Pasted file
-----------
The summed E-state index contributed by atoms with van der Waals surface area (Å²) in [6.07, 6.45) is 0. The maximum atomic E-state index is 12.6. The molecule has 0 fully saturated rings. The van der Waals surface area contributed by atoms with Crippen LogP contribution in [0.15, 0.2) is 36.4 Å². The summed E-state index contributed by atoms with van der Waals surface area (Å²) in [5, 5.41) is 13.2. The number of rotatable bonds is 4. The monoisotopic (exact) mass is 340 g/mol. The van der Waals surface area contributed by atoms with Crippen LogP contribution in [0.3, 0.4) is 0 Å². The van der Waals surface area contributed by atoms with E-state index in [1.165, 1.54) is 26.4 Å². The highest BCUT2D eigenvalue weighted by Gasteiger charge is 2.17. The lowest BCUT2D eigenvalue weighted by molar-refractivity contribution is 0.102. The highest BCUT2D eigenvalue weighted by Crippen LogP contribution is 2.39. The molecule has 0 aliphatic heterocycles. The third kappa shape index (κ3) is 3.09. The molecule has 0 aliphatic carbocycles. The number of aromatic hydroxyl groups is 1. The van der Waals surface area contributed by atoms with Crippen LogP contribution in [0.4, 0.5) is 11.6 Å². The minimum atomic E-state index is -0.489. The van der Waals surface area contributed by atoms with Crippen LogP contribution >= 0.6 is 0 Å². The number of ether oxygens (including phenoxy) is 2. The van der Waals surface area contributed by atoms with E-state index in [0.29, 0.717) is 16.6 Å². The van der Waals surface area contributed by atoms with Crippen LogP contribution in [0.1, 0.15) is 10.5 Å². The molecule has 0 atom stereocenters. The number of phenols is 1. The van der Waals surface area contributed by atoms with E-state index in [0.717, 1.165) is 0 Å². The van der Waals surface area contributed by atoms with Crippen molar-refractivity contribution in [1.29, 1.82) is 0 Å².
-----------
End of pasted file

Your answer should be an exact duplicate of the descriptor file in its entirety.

The summed E-state index contributed by atoms with van der Waals surface area (Å²) in [6.07, 6.45) is 0. The maximum atomic E-state index is 12.6. The molecule has 0 fully saturated rings. The van der Waals surface area contributed by atoms with Crippen LogP contribution in [0.15, 0.2) is 36.4 Å². The summed E-state index contributed by atoms with van der Waals surface area (Å²) in [5, 5.41) is 13.2. The number of rotatable bonds is 4. The monoisotopic (exact) mass is 340 g/mol. The van der Waals surface area contributed by atoms with Crippen LogP contribution in [0.3, 0.4) is 0 Å². The van der Waals surface area contributed by atoms with E-state index in [1.165, 1.54) is 26.4 Å². The highest BCUT2D eigenvalue weighted by Gasteiger charge is 2.17. The lowest BCUT2D eigenvalue weighted by molar-refractivity contribution is 0.102. The highest BCUT2D eigenvalue weighted by Crippen LogP contribution is 2.39. The molecule has 0 aliphatic heterocycles. The third kappa shape index (κ3) is 3.09. The molecule has 0 aliphatic carbocycles. The number of aromatic hydroxyl groups is 1. The van der Waals surface area contributed by atoms with Crippen LogP contribution in [0.4, 0.5) is 11.6 Å². The minimum atomic E-state index is -0.489. The van der Waals surface area contributed by atoms with Crippen LogP contribution >= 0.6 is 0 Å². The number of ether oxygens (including phenoxy) is 2. The van der Waals surface area contributed by atoms with E-state index in [0.29, 0.717) is 16.6 Å². The van der Waals surface area contributed by atoms with Crippen LogP contribution in [0.1, 0.15) is 10.5 Å². The molecule has 0 atom stereocenters. The number of phenols is 1. The van der Waals surface area contributed by atoms with E-state index in [0.717, 1.165) is 0 Å². The van der Waals surface area contributed by atoms with Crippen molar-refractivity contribution in [1.29, 1.82) is 0 Å².